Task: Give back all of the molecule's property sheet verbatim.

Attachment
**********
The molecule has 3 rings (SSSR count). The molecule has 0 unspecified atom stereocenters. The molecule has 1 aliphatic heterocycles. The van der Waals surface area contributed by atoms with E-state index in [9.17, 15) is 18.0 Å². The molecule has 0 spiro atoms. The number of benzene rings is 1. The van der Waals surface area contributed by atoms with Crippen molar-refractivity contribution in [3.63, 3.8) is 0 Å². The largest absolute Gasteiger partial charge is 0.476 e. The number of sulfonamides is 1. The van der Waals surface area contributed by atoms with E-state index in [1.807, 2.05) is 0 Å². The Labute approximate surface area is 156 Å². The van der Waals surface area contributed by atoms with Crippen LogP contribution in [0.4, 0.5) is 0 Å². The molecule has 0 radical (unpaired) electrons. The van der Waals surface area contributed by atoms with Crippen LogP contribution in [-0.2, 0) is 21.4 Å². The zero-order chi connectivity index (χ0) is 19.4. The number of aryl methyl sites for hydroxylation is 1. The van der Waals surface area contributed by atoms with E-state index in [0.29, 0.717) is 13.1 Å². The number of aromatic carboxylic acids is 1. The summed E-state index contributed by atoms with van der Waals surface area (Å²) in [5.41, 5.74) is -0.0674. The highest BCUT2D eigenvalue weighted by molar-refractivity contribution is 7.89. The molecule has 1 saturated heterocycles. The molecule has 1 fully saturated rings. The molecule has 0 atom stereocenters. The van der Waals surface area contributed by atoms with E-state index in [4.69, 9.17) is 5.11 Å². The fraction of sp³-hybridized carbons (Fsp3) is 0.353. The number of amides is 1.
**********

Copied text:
The molecule has 3 rings (SSSR count). The molecule has 0 unspecified atom stereocenters. The molecule has 1 aliphatic heterocycles. The van der Waals surface area contributed by atoms with E-state index in [9.17, 15) is 18.0 Å². The molecule has 0 spiro atoms. The number of benzene rings is 1. The van der Waals surface area contributed by atoms with Crippen molar-refractivity contribution in [3.63, 3.8) is 0 Å². The largest absolute Gasteiger partial charge is 0.476 e. The number of sulfonamides is 1. The van der Waals surface area contributed by atoms with E-state index in [1.807, 2.05) is 0 Å². The Labute approximate surface area is 156 Å². The van der Waals surface area contributed by atoms with Crippen LogP contribution in [0.4, 0.5) is 0 Å². The molecule has 0 radical (unpaired) electrons. The van der Waals surface area contributed by atoms with Crippen LogP contribution in [-0.2, 0) is 21.4 Å². The zero-order chi connectivity index (χ0) is 19.4. The number of aryl methyl sites for hydroxylation is 1. The van der Waals surface area contributed by atoms with E-state index in [0.29, 0.717) is 13.1 Å². The number of aromatic carboxylic acids is 1. The summed E-state index contributed by atoms with van der Waals surface area (Å²) in [5.41, 5.74) is -0.0674. The highest BCUT2D eigenvalue weighted by molar-refractivity contribution is 7.89. The molecule has 1 saturated heterocycles. The molecule has 1 fully saturated rings. The molecule has 0 atom stereocenters. The van der Waals surface area contributed by atoms with E-state index in [4.69, 9.17) is 5.11 Å². The fraction of sp³-hybridized carbons (Fsp3) is 0.353. The number of amides is 1.